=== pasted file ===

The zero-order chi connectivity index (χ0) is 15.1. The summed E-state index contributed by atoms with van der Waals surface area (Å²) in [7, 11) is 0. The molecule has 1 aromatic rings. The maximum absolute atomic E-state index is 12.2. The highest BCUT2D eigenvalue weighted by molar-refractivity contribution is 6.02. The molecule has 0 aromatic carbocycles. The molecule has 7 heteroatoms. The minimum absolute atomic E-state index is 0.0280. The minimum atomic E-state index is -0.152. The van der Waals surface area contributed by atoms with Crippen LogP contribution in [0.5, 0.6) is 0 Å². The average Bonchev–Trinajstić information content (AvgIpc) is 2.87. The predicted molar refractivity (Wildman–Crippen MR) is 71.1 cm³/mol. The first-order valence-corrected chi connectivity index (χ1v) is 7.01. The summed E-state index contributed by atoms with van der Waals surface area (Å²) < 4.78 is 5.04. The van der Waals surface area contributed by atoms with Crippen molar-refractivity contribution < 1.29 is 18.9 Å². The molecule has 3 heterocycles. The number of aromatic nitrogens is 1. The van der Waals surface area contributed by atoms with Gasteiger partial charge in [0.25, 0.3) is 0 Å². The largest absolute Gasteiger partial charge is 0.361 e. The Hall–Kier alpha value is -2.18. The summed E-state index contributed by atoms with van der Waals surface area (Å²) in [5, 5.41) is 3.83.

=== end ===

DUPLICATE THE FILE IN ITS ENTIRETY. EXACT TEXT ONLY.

The zero-order chi connectivity index (χ0) is 15.1. The summed E-state index contributed by atoms with van der Waals surface area (Å²) in [7, 11) is 0. The molecule has 1 aromatic rings. The maximum absolute atomic E-state index is 12.2. The highest BCUT2D eigenvalue weighted by molar-refractivity contribution is 6.02. The molecule has 0 aromatic carbocycles. The molecule has 7 heteroatoms. The minimum absolute atomic E-state index is 0.0280. The minimum atomic E-state index is -0.152. The van der Waals surface area contributed by atoms with Crippen LogP contribution in [0.5, 0.6) is 0 Å². The average Bonchev–Trinajstić information content (AvgIpc) is 2.87. The predicted molar refractivity (Wildman–Crippen MR) is 71.1 cm³/mol. The first-order valence-corrected chi connectivity index (χ1v) is 7.01. The summed E-state index contributed by atoms with van der Waals surface area (Å²) < 4.78 is 5.04. The van der Waals surface area contributed by atoms with Crippen molar-refractivity contribution < 1.29 is 18.9 Å². The molecule has 3 heterocycles. The number of aromatic nitrogens is 1. The van der Waals surface area contributed by atoms with Gasteiger partial charge in [0.25, 0.3) is 0 Å². The largest absolute Gasteiger partial charge is 0.361 e. The Hall–Kier alpha value is -2.18. The summed E-state index contributed by atoms with van der Waals surface area (Å²) in [5, 5.41) is 3.83.